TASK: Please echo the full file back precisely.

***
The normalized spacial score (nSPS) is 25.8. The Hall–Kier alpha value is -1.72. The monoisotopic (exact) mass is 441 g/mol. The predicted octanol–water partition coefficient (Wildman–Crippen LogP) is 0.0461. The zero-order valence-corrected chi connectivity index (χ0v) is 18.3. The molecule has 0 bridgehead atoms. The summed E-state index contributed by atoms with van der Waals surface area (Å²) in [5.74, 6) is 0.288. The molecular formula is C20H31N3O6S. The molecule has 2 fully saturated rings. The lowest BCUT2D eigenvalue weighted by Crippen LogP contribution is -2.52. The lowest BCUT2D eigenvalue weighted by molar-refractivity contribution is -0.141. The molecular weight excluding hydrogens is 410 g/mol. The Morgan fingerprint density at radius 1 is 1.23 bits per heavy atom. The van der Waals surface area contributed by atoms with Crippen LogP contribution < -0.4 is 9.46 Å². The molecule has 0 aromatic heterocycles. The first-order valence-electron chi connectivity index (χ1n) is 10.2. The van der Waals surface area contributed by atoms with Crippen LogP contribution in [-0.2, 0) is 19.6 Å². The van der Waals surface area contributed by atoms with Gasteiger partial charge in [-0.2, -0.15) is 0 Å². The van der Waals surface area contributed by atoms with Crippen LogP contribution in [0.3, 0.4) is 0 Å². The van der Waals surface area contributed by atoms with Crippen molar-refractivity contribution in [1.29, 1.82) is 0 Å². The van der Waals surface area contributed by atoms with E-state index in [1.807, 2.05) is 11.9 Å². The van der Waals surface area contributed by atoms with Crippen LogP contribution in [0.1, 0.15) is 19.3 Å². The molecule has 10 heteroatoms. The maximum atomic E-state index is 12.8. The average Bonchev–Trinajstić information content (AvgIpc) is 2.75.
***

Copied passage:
The normalized spacial score (nSPS) is 25.8. The Hall–Kier alpha value is -1.72. The monoisotopic (exact) mass is 441 g/mol. The predicted octanol–water partition coefficient (Wildman–Crippen LogP) is 0.0461. The zero-order valence-corrected chi connectivity index (χ0v) is 18.3. The molecule has 0 bridgehead atoms. The summed E-state index contributed by atoms with van der Waals surface area (Å²) in [5.74, 6) is 0.288. The molecular formula is C20H31N3O6S. The molecule has 2 fully saturated rings. The lowest BCUT2D eigenvalue weighted by Crippen LogP contribution is -2.52. The lowest BCUT2D eigenvalue weighted by molar-refractivity contribution is -0.141. The molecular weight excluding hydrogens is 410 g/mol. The Morgan fingerprint density at radius 1 is 1.23 bits per heavy atom. The van der Waals surface area contributed by atoms with Crippen LogP contribution < -0.4 is 9.46 Å². The molecule has 0 aromatic heterocycles. The first-order valence-electron chi connectivity index (χ1n) is 10.2. The van der Waals surface area contributed by atoms with Crippen LogP contribution in [-0.2, 0) is 19.6 Å². The van der Waals surface area contributed by atoms with Gasteiger partial charge in [-0.2, -0.15) is 0 Å². The van der Waals surface area contributed by atoms with Crippen LogP contribution in [0.3, 0.4) is 0 Å². The van der Waals surface area contributed by atoms with Crippen molar-refractivity contribution in [1.29, 1.82) is 0 Å². The van der Waals surface area contributed by atoms with E-state index in [1.807, 2.05) is 11.9 Å². The van der Waals surface area contributed by atoms with Crippen LogP contribution in [0.1, 0.15) is 19.3 Å². The molecule has 10 heteroatoms. The maximum atomic E-state index is 12.8. The average Bonchev–Trinajstić information content (AvgIpc) is 2.75.